As you might remember from a previous post, I enjoy Baroque music, but prefer the simplicity of the Italians to the ostentatious flourishes of the Germans. I have a special place in my heart for Vivaldi. Maybe it's the simplicity of the music, the austere joy he conveyed, or the fact that, like me, he wrote for school-age musicians, providing them with quality material. When I visited Venice many years ago, I came across the church where he worked and had one of my very first full conversations in Italian. It went something like this:
[I arrive at the church, right on the Grand Canal and see a woman at the box office window]
Me: Buena sera! Questo é la chiesa di Vivaldi, si?
Me: La sua tomba non é qui?
Her: [shakes her head "no"]
Me: Ma che un concerto da qui questa sera.
Me: Hmm. Grazie. [exit]
I thought I did pretty well for a beginner, even if she seemed kind of annoyed with me.
So anyway, I enjoy Vivaldi and wanted to write a piece in his style. I'm really not a good mimic of style - everything I write sounds like me - but wanted to use some of Vivaldi's techniques, like his sequences, articulation style and rhythms (I think of Vivaldi's rhythms being very "square." They're angular and require very precise, even playing). The form that is most frequently associated with Il Prete Roso is the concerto, so I felt this would be a great opportunity for school orchestras.
Written in ritornello form, my piece Shadows Of Venice starts off with the whole orchestra playing a dark main theme. Then, students get a chance to play solos. Students from each section get solos and it's very easy to break the solos up into smaller parts, giving more students a chance to stand out. In fact, there could be as few as five soloists and as many as 24, depending on how the solo parts are broken up. The MENC guidelines warrant that students should have the opportunity to play solos, and this is the perfect opportunity for them.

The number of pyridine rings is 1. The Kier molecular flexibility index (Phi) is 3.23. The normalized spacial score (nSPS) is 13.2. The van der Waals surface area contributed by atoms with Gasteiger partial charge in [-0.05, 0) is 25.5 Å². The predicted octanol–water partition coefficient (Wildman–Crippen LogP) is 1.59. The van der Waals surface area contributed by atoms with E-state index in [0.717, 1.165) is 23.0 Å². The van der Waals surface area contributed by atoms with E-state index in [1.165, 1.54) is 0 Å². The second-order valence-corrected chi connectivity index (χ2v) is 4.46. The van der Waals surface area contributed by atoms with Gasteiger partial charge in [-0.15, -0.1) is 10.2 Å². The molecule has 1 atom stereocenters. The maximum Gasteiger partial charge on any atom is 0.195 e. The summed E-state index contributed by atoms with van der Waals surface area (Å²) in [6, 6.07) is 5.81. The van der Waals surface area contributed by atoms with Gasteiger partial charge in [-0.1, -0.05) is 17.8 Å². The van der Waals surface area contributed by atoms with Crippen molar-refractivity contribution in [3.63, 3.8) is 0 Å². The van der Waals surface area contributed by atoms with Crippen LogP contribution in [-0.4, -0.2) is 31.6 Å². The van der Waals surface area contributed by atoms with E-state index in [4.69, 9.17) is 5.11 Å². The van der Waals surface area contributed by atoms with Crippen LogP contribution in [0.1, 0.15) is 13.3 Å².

Shadows Of Venice is written for late-beginner students (probably the end of their first year) and negotiates three key changes without requiring anything but the first finger pattern and only uses three strings on each instrument. I'm rather proud of that. I'm also happy with the title. The "shadows" can refer to the dark, minor-key style of the piece and could describe a nighttime chase through the city, over the bridges and through tight alleyways. The title could also refer to my modern take on Vivaldi's style: The piece isn't a direct copy, but uses elements of his style, hence "Shadows Of Venice."
You can read the blog post I wrote shortly after finishing the piece.